We believe that the development of technological perspective is an important and much under-represented aspect of the design & technology curriculum in secondary schools. Acquiring technological perspective provides young people with the intellectual tools to decide for themselves how various technologies should be deployed in their society. Engaging young people with the nature of disruptive technologies and helping them consider how these might play out in their future world is, to our minds, an important and effective way of developing technological perspective. There is the associated benefit that such an approach allows the curriculum to keep pace with the technological developments and innovations taking place in the world outside school. We like the view of disruptive technologies as developed by McKinsey Global Institute:
The relentless parade of new technologies is unfolding on many fronts. Almost every advance is billed as a breakthrough, and the list of “next big things” grows ever longer. Not every emerging technology will alter the business or social landscape—but some truly do have the potential to disrupt the status quo, alter the way people live and work, and rearrange value pools and lead to entirely new products and services.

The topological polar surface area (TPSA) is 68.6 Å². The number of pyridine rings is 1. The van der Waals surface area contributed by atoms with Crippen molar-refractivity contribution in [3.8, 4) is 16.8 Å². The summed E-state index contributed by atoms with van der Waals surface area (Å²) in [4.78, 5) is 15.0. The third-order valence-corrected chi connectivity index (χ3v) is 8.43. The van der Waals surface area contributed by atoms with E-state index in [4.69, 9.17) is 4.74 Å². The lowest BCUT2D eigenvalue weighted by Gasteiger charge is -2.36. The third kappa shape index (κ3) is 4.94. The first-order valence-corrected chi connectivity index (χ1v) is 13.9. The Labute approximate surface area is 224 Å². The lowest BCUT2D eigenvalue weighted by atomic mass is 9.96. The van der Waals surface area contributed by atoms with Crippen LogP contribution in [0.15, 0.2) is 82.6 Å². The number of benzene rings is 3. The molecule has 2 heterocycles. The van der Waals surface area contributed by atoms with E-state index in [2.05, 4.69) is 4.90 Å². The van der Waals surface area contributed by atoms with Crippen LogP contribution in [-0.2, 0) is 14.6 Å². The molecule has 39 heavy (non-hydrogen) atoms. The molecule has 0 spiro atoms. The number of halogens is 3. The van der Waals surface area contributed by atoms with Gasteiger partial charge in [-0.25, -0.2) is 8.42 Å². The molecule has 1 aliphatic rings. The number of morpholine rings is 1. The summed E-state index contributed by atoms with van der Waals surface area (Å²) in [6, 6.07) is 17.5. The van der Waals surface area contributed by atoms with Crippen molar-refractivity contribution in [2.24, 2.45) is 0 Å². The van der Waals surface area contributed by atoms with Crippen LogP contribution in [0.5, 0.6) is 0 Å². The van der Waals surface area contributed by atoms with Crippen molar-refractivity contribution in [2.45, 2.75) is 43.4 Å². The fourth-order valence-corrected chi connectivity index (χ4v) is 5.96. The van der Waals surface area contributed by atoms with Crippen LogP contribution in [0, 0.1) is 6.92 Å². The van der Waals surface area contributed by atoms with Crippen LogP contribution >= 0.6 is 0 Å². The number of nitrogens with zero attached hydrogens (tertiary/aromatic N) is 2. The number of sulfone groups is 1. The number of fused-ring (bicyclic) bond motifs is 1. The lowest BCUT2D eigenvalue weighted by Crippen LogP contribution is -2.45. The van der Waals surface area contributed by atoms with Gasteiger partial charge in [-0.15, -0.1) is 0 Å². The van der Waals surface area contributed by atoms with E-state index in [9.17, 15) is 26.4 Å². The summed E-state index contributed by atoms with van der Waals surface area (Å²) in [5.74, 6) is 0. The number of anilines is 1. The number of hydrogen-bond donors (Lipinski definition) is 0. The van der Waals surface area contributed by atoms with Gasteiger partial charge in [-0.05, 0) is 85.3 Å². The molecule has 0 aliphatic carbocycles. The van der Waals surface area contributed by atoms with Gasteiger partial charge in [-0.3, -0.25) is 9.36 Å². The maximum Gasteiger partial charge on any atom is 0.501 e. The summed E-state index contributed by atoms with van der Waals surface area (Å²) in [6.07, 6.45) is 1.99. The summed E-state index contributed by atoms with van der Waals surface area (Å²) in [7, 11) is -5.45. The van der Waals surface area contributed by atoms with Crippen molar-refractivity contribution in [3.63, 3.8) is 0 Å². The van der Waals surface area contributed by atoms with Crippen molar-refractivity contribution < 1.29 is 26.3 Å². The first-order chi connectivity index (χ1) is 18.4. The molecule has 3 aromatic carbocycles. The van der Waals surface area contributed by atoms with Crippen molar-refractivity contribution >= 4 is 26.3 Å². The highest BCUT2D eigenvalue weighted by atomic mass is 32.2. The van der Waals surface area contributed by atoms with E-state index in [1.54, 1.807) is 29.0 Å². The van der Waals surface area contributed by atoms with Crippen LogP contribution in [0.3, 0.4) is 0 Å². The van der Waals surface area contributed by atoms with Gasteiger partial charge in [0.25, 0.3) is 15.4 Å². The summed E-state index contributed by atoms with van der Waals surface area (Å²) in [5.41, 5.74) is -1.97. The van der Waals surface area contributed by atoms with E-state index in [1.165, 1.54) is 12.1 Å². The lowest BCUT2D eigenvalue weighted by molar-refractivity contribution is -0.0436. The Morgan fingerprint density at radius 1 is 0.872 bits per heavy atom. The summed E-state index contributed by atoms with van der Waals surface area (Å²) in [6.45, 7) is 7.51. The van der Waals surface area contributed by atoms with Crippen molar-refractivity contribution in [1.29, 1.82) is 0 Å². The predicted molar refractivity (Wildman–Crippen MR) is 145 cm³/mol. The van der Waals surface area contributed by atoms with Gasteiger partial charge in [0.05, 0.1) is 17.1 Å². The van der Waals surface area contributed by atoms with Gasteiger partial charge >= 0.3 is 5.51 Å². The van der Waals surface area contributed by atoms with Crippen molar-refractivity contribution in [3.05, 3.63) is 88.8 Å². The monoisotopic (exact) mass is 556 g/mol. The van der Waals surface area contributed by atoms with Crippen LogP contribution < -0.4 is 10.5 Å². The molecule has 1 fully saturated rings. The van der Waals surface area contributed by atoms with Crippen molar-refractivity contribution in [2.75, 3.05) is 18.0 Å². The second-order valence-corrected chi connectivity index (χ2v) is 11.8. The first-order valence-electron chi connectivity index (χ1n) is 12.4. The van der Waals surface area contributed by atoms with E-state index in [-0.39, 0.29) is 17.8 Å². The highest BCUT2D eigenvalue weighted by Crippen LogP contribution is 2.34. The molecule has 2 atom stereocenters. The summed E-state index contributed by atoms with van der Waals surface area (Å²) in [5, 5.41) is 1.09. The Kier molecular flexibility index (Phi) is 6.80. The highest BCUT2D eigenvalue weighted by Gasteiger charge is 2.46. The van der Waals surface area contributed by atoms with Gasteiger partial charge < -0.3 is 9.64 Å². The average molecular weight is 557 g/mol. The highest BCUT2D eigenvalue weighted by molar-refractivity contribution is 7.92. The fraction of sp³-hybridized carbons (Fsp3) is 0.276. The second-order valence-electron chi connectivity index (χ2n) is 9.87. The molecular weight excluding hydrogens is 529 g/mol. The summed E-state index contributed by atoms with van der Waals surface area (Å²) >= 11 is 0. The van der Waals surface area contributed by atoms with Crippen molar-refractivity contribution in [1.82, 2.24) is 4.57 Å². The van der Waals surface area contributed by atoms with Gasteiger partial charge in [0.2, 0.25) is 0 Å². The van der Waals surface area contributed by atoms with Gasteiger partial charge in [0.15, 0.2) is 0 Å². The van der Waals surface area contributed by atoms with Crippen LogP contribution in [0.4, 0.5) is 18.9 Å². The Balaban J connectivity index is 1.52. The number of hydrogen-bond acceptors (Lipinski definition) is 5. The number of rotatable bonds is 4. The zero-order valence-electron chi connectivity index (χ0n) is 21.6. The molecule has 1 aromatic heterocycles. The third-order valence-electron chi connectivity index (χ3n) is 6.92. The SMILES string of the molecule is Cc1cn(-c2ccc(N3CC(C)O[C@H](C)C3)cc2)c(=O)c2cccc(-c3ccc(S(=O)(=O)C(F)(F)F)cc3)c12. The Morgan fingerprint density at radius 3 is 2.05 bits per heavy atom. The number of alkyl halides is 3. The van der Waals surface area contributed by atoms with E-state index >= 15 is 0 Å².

To support this thinking, David Barlex, Torben Steeg and Nick Givens are developing a range of materials that support teaching about disruptive technologies. These materials are being made available from the main Disruptive Technologies area of this website.
In our thinking about disruptive technologies we have identified nine that we consider appropriate for the secondary school curriculum and in this part of the website we are collecting ‘stuff’ that provides further information and interesting perspectives about the various technologies. Things that relate to disruptive technologies generally will be gathered on this page. Stuff that is specific to the individual technologies is published separately for each one:
- …about Additive manufacturing
- …about Artificial intelligence
- …about Augmented Reality
- …about Big Data
- …about Programmable matter
- …about Internet of Things
- …about Neurotechnology
- …about Robotics
- …about Synthetic Biology
The Second Machine Age – Work, Progress, and Prosperity in a Time of Brilliant Technologies by Erik Brynjolfsson and Andrew Mcafee, published in 2014 by Norton. A highly influential survey of current technological developments coupled with an exploration of the possible future impacts these technologies may have. The book ends with recommendations for both individuals and policy makers intended to mitigate the harmful consequences of these ‘brilliant’ (we might say ‘disruptive’) technologies.